Since his death, I’ve been reflecting on the many prophetic works that this prolific and visionary artist contributed to the world. In the old days, songs were released in collections called “albums.” This was an artifact of an inefficient and technologically unsophisticated delivery system that relied on large, unwieldy disks that were prone to scratches, warping, and other defect modalities. But I digress. Like a true artist, Bowie often used the media at hand as a vehicle for his art.

    In addition, his albums often told stories, which many different audiences have interpreted in many different ways. When I listen to Bowie, I hear stories about life, love…and process quality control.

    You might be surprised to discover that David Bowie was a proponent of quality process improvement. For example, you may be familiar with one of David’s earlier classics, “The Man Who Sold the World.” But did you know that David’s original title for the album was The Man Who Sold the World on the Benefits of Continuous Quality Improvement? Of course, that’s never been publicly acknowledged. Unfortunately, cigar-chomping executives at the record company forced him to shorten the title because, in their words, “Kids don’t dig quality improvement.” Fools.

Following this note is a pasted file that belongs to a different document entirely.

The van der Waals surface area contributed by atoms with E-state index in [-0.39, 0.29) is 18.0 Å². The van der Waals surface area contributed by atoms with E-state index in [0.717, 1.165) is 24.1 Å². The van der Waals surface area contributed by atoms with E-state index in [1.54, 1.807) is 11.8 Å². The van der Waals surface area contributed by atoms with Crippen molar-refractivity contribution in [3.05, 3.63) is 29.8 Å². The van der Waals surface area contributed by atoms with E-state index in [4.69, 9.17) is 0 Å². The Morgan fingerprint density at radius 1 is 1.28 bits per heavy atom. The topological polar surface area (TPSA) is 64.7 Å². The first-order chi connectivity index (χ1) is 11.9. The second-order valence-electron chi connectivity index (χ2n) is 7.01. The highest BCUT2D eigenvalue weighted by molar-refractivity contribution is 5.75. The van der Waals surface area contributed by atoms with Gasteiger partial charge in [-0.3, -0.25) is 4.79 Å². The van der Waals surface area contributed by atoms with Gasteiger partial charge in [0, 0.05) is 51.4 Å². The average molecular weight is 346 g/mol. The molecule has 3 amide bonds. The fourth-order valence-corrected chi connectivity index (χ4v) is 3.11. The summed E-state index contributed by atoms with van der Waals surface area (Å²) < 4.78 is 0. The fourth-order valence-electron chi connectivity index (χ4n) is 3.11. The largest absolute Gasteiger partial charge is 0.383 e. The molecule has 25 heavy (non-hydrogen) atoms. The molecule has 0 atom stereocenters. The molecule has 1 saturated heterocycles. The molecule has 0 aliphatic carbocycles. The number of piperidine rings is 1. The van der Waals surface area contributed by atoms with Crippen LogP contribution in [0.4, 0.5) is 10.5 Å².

Bowie’s subsequent album, Hunky Dory, was an ode to the happy state of affairs that can be achieved if one practices continuous quality improvement. Don’t believe me? Then I challenge you to explain why I hear these lines from the song “Changes”:

    I watch the ripples change their size but never leave the value stream of warm impermanence

    For decades I’ve struggled to understand these inscrutable lyrics, but now I realize that they are about control charts. Of course! You see, by ripples, David refers to the random fluctuations of varying sizes that occur naturally in any process. And he asserts that if the process is in control, then the ripples don’t wander outside of the control limits (a.k.a. the stream). Whilst acknowledging that such control makes us feel warm and fuzzy, David also reminds us that process stability is impermanent unless one is dedicated to continuous process improvement and control.